I didn’t like the “?” mark at the end of the other one, so I thought I’d start this thread instead. Anyway, you guys know the rules, and I’m kick-starting it with…
I picked up the book after spending a weekend with the HBO series; falling in love with Iceman, Fick, Person and the various profane personalities of Bravo Two, First Recon Marines. If anyone hasn’t caught the series, then I highly urge everyone to, while reading LK’s and Chris Johnson’s insight on the series. I wanted to see if there’s stuff in the book that didn’t make it to screen. While there are some details that differ, the major difference is that the book focuses a lot more on the early days of the mission while the series developed a lot of the marines right before and in Baghdad itself.
I’ve never read war journalism before so I don’t have a basis of comparison within the genre, but the book proved itself to be more gripping, dramatic and darkly humorous the majority of fiction books I read last year. What Wright lacks in fancy prose, he more than makes up for by the detail in his descriptions. He has a breezy style that just sells the great marine banter, the absurdity of situations and the immediacy of some the scenes they find themselves in. If anything, I’m disappointed that he seems to only spend 4 chapters about the companies actions in Baghdad.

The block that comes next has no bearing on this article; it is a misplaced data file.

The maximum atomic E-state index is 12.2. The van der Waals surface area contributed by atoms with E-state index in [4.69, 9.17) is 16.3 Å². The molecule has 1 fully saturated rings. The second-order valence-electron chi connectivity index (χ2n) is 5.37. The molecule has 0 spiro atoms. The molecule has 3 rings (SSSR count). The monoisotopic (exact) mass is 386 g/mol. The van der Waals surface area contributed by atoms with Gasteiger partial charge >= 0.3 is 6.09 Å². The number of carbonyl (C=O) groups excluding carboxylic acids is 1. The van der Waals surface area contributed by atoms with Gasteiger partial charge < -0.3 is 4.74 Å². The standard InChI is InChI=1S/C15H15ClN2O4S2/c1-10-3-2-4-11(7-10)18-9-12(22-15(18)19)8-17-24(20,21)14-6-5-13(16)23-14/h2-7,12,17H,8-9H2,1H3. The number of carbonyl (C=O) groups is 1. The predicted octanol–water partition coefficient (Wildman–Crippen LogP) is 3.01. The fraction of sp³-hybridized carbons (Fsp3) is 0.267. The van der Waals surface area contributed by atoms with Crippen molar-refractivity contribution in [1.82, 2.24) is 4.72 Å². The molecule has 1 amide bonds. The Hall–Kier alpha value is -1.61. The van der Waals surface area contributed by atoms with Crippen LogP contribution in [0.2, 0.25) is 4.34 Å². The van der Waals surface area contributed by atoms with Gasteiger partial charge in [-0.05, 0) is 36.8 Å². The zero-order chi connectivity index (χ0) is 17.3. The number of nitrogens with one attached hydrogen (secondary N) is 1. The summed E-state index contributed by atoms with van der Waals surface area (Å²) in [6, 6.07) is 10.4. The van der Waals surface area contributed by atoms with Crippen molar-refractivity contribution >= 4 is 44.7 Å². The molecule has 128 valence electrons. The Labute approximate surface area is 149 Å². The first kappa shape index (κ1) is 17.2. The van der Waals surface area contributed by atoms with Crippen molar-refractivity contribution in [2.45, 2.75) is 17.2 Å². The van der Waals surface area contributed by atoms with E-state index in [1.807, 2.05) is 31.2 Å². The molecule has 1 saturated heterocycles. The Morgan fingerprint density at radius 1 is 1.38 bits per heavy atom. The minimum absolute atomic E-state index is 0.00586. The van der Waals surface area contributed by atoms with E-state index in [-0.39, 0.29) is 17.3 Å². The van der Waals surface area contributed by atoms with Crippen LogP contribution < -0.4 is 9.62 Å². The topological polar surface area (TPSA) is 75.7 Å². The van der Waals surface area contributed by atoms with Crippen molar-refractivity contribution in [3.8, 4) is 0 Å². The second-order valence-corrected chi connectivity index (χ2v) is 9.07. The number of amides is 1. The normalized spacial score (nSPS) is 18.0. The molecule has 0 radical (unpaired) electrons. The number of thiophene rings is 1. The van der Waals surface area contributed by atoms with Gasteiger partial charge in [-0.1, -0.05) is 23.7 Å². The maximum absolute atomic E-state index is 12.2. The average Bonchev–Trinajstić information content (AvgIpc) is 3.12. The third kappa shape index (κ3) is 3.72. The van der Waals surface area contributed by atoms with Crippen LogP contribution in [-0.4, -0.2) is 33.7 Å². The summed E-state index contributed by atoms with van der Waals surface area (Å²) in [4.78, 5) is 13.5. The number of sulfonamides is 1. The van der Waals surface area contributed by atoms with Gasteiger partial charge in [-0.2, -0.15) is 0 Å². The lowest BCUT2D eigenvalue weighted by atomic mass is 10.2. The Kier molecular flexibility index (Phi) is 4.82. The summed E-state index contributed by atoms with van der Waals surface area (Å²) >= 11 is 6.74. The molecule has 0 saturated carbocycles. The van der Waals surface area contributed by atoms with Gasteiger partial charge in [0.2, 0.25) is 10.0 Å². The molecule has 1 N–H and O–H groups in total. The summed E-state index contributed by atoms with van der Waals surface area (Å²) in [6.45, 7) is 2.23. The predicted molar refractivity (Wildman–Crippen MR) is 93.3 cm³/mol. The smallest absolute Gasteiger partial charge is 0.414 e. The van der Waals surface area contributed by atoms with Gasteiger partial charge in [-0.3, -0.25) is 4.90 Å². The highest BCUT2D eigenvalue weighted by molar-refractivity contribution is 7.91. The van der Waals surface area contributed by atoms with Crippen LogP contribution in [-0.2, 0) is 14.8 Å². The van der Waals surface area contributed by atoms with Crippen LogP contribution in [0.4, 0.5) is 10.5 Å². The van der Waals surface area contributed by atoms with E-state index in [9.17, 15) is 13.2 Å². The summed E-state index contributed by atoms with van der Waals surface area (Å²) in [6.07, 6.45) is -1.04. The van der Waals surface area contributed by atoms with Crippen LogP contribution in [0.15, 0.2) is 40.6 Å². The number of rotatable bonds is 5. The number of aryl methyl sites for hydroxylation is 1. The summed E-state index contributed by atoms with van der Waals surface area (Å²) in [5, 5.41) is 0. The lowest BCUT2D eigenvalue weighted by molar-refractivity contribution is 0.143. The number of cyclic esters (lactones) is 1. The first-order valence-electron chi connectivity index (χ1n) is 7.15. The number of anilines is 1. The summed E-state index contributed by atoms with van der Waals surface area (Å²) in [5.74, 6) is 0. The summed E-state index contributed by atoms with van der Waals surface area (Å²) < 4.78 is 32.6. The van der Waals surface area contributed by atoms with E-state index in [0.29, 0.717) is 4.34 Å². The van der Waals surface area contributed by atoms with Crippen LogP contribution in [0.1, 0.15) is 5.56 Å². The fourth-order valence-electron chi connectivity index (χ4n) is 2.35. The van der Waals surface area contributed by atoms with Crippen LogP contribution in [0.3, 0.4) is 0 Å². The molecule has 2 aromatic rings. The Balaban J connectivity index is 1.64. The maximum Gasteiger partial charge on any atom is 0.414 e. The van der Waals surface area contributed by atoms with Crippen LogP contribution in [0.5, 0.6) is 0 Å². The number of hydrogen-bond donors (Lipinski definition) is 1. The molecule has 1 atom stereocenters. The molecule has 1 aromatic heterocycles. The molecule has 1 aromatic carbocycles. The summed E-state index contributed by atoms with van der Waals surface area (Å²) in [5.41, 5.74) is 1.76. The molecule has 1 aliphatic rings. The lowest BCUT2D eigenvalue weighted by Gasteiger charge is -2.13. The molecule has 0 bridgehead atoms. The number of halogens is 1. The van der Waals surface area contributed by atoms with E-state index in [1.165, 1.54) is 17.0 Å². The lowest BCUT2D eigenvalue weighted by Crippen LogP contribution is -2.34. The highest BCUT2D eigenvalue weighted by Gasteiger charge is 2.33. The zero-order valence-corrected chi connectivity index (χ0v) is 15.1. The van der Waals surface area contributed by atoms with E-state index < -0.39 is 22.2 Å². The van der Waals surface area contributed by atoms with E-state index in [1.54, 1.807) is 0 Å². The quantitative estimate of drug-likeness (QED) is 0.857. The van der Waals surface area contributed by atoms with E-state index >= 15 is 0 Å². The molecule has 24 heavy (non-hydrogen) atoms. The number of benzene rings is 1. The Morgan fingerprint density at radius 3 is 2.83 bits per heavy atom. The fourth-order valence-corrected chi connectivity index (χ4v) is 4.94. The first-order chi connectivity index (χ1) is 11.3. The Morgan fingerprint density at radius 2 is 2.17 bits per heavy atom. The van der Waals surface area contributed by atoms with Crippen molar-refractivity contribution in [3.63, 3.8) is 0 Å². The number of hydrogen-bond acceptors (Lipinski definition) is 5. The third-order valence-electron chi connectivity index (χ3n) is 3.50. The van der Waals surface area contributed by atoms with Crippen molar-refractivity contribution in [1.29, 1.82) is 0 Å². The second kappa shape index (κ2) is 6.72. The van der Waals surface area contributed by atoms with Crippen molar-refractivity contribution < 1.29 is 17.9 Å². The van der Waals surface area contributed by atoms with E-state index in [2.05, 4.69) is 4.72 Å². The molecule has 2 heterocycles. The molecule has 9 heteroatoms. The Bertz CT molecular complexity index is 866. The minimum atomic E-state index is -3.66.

While the book is more combat orientated that the series, the main characters shine regardless of the medium. The marines he follows are such a colourful cast of characters. There are violent sociopaths, broken idealists, incompetent officers, sardonic sergeants and calm collected anti-heroes. These are some very interesting characters, and many of them change by the end of the book.
I like that the book presented a much bigger overview than the series did. Wright does a good job explaining the general perspective of the marines from their Battalion Commander’s view. It’s as they say, “the guys on the ground situational awareness doesn’t extend very far”, and everyone on the ground has conflicting views. The book acknowledges this, even if Wright doesn’t always stray too far from Bravo Two’s platoon role and outlook.
In any case, this is a very worthy read, and a very good show.